George Soros, one of the world's most successful speculators and richest men, has come as close as anyone to personifying the spread of global capitalism and the power of international financial markets. So, in 1998, when he wrote a book predicting the imminent "disintegration of the global capitalist system," his views caused quite a stir.
Two years later, the global economy is still kicking, and, in a new book, Mr. Soros, who turns 70 years old today, is taking back his grave forecasts.
"Basically, I got carried away in thinking that the system might actually collapse," he said, in an interview. "I goofed." ...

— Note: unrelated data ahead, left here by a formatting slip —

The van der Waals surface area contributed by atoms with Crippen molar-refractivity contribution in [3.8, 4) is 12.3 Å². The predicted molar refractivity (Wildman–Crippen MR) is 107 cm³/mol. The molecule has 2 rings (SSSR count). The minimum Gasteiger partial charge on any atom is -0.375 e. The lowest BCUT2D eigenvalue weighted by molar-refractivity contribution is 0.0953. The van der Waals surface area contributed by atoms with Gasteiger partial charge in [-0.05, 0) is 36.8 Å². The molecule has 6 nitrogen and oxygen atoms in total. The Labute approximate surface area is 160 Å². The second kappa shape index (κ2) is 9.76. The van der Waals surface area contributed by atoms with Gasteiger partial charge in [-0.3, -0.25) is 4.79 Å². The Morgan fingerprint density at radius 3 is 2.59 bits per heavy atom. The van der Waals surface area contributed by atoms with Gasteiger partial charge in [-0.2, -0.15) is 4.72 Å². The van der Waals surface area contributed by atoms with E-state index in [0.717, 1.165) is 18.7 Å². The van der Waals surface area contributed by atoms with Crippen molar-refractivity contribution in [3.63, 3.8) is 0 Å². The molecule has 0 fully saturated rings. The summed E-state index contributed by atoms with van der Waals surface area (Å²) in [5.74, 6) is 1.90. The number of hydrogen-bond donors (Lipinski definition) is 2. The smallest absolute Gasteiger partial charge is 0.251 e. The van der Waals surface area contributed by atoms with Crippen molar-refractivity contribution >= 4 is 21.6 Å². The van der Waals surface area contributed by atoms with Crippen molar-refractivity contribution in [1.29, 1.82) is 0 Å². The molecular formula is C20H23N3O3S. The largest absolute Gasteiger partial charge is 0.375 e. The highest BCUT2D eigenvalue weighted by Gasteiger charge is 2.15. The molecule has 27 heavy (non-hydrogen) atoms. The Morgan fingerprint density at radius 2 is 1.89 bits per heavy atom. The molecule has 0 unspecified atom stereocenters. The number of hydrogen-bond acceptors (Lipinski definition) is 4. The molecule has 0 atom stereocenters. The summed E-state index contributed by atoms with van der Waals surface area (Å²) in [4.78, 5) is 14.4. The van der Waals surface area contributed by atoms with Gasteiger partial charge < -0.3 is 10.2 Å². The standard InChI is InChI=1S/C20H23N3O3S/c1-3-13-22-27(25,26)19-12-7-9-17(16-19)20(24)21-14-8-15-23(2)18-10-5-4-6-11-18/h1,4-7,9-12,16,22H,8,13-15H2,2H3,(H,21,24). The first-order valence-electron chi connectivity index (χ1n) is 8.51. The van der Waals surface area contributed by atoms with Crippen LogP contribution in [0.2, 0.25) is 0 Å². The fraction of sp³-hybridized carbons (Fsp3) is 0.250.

In his new book, "Open Society: From Global Capitalism to Global Democracy" (PublicAffairs Press), Mr. Soros explains that he was wrong to worry that international capitalism might soon destroy itself. But he stands by his admonition that unchecked capitalism threatens freedom and democracy around the world. And he is sticking with the delicate philosophical distinction that enables him in good conscience to continue exploiting the same financial markets he vilifies.
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